Thor is rooted in mythology and, to a lesser extent, theology. There’s absolutely no clever way of making that statement, so there. I said it. Much of what’s been written in Thor, in the past, has mostly been caricature of actual ancient Norse beliefs, but spliced with some good ol’ American, Marvel imagination. We’re talking: gods, monsters, multiple realms and planes of existence, an underworld, and Valhalla.
The current Marvel Now run on Thor, God of Thunder, is written by Jason Aaron (who is, by a long shot, one of my favorite comic writers) and drawn by the amazing Esad Ribic (check out his work on the 4th volume of Black Panther as well). If this isn’t Marvel’s absolute best book right now, I don’t know what is. This isn’t going to be your typical comic book review, as I believe that much of this story lends itself very well to conversation, and I don’t believe that every issue is entirely meant to surprise you. Here goes…
Thor: God of Thunder finds three generations of Thor battling a new Marvel villain, Gorr the god Butcher, throughout time and eventually together. Young Thor, Avenger Thor, and King Thor are tormented and taunted by what might be one of the most ruthless villains of all time. Young Thor is strung up and tortured by Gorr in a cave, Avenger Thor witnesses the most horrific sights as he travels from realm to realm laying eyes upon the carnage that Gorr has wreaked by slaughtering god after god after god, and King Thor sits on the dead throne of Asgard as the last Asgardian after Gorr and his minions the Black Berserkers practically decimated the realm and murdered or took captive everyone else in it. The Thors Three eventually come together and discover that Gorr has been building a godbomb with the intention to detonate it and annihilate every god that had ever existed past, present, and future. And to give his homicidal plan just a little bit of kick-you-while-your-down, Gorr forces the gods that he’s taken captive to BUILD THE BOMB DESIGNED TO DESTROY THEM.
The real brilliance of the story comes from book #6. This is where we get the back-story on Gorr and we see why he loathes and despises the Gods with such passionate hatred. We’re shown that Gorr was just a man from a withered and dead planet. His father died when he was young and his mother not long after. He watches his faithful, pregnant wife, who worshiped their gods with complete devotion die. He does everything he can to protect his children only to have them all die one by one in his arms. And then, he just breaks. He curses the gods. If they ever existed at all, what had they done for him but ignore every cry for help and every prayer he and his family had ever uttered? He accepts that death is the only escape. But then… the gods fall… Two battling gods come crashing down right in front of him and he realizes that they were there all along. In that moment, his greatest fear comes to life… the gods just don’t care (Or they’ve simply gone crazy). In this moment his hatred reaches supernova level and with his body overtaken by an alien-like substance he murders both gods like dogs and leaves his decrepit home to begin a mission… massacre the gods, end their reign, decimate every holy entity that has ever dared sit above the lowly, and usher in the Age of Man; a godless age where every man is in control of his own destiny and where we are free of the negligence of gods who only serve to abandon us. In his pursuit of righteous bloodshed Gorr begins to, in many ways, become the very thing he hates. He convinces himself that the gods deserve to be slain and enslaved, but he fails to see that he is becoming somewhat of a god himself. The philosophical nature of this story is the most fascinating thing I’ve ever read in a comic book. In the past, comic books have been brilliant pieces of commentary on philosophical, religious and social issues (as well as many others) but this, for me, is something I strongly relate to. I love that you spend an entire book pitying Gorr, and getting the anti-hero view of him. What makes him different than, say, the Punisher? Let’s explore that briefly.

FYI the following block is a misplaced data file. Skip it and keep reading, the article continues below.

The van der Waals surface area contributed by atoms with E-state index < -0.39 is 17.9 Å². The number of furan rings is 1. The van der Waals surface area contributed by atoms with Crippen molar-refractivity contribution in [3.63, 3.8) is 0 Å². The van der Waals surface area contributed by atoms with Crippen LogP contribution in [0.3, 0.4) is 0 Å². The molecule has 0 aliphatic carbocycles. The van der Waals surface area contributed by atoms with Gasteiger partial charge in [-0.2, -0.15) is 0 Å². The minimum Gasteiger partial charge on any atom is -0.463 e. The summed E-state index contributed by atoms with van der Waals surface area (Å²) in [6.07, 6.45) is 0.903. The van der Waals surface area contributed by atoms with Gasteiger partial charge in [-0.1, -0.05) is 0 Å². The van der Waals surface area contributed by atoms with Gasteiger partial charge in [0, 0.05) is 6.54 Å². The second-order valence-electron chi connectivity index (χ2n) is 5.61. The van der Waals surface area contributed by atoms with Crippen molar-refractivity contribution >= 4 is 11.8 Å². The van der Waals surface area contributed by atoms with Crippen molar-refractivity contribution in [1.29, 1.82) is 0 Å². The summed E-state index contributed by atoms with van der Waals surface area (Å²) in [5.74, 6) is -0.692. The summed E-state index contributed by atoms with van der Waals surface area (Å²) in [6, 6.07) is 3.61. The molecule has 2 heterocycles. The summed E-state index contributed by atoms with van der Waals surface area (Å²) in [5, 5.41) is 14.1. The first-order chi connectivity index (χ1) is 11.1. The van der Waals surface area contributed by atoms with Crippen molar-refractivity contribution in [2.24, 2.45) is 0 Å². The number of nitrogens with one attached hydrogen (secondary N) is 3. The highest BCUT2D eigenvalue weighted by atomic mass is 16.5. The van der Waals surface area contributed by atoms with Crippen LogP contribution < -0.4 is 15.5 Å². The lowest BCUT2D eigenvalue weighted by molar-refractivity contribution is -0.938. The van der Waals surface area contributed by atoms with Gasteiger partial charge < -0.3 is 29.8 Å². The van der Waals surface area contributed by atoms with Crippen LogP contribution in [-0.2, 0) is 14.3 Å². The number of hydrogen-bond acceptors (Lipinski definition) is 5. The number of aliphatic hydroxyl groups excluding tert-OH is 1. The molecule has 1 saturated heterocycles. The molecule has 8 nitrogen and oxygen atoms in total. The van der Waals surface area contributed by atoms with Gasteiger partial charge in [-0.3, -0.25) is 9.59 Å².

Gorr witnessed and experienced an injustice and he decided to take a stand against that injustice. This is LITERALLY the origin story of how Frank Castle became The Punisher. I think the argument that Gorr believes himself to be a champion of justice is appropriate. I also think there are imaginable (but not identical) similarities between Gorr and a character like Walter White (from Breaking Bad). They both started at the bottom (like Drake!) and now they’re feared; Just two regular men, with nothing to really make them stand out, but once their backs were against a wall they decided to take control instead of remaining subservient and timid. They resolved that they were no longer going to lick the dirt from the boots of their oppressors but were going to control their own lives, their way.
If you’ve not yet begun reading this series, I highly recommend that you head to your local comic book shop and pick it up and see what kind of thinking it instigates in you. It’s given me a lot of thoughts on the concept on what an “anti-hero” is, and where we draw the line between vigilante justice and cold-blooded murder. Is it possible for vigilante justice to be a matter of perception? And does that still matter when it seems to go too far?
If you have been reading Thor: God of Thunder, what do think? Where did Gorr go wrong? Do you think he’s a genuine threat to Thor?
And if you haven’t read it, do you think a villain like Gorr has the potential to stick around? How many other comic book villains can you think of that bring to mind these same notions of vigilante hero or just plain criminal?
(Editor note: This article was written prior to the release of Thor: God of Thunder #14 on 08/14/2013)